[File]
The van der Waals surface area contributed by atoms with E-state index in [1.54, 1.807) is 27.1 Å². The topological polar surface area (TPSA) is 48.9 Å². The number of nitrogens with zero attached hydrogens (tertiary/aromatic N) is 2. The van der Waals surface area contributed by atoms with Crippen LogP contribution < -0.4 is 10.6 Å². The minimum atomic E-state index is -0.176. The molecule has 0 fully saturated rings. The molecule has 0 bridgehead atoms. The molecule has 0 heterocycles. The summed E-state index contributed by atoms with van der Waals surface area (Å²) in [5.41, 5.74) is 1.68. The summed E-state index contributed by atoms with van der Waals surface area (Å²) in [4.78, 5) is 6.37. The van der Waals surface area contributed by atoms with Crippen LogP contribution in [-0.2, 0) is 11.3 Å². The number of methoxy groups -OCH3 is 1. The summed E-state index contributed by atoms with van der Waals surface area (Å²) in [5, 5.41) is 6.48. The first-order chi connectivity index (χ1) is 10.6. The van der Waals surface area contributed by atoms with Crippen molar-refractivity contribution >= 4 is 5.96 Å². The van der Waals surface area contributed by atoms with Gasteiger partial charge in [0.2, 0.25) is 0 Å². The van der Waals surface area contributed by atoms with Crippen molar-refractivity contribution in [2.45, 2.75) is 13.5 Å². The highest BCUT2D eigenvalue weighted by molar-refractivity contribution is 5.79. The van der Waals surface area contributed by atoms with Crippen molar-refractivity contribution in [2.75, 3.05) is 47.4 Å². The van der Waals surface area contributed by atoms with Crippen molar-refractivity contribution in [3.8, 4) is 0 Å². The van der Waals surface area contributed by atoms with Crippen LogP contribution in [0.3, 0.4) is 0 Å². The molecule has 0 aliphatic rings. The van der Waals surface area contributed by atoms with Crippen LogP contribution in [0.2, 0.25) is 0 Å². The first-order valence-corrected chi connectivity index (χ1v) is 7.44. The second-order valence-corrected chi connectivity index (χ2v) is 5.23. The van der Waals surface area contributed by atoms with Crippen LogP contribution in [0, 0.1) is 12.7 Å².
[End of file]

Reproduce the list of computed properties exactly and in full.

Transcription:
The van der Waals surface area contributed by atoms with E-state index in [1.54, 1.807) is 27.1 Å². The topological polar surface area (TPSA) is 48.9 Å². The number of nitrogens with zero attached hydrogens (tertiary/aromatic N) is 2. The van der Waals surface area contributed by atoms with Crippen LogP contribution < -0.4 is 10.6 Å². The minimum atomic E-state index is -0.176. The molecule has 0 fully saturated rings. The molecule has 0 bridgehead atoms. The molecule has 0 heterocycles. The summed E-state index contributed by atoms with van der Waals surface area (Å²) in [5.41, 5.74) is 1.68. The summed E-state index contributed by atoms with van der Waals surface area (Å²) in [4.78, 5) is 6.37. The van der Waals surface area contributed by atoms with Crippen LogP contribution in [-0.2, 0) is 11.3 Å². The number of methoxy groups -OCH3 is 1. The summed E-state index contributed by atoms with van der Waals surface area (Å²) in [5, 5.41) is 6.48. The first-order chi connectivity index (χ1) is 10.6. The van der Waals surface area contributed by atoms with Crippen molar-refractivity contribution >= 4 is 5.96 Å². The van der Waals surface area contributed by atoms with Gasteiger partial charge in [0.2, 0.25) is 0 Å². The van der Waals surface area contributed by atoms with Crippen molar-refractivity contribution in [2.45, 2.75) is 13.5 Å². The highest BCUT2D eigenvalue weighted by molar-refractivity contribution is 5.79. The van der Waals surface area contributed by atoms with Crippen molar-refractivity contribution in [2.75, 3.05) is 47.4 Å². The van der Waals surface area contributed by atoms with Crippen molar-refractivity contribution in [3.8, 4) is 0 Å². The van der Waals surface area contributed by atoms with Crippen LogP contribution in [0.3, 0.4) is 0 Å². The molecule has 0 aliphatic rings. The van der Waals surface area contributed by atoms with Crippen LogP contribution in [0.2, 0.25) is 0 Å². The first-order valence-corrected chi connectivity index (χ1v) is 7.44. The second-order valence-corrected chi connectivity index (χ2v) is 5.23. The van der Waals surface area contributed by atoms with Crippen LogP contribution in [0, 0.1) is 12.7 Å².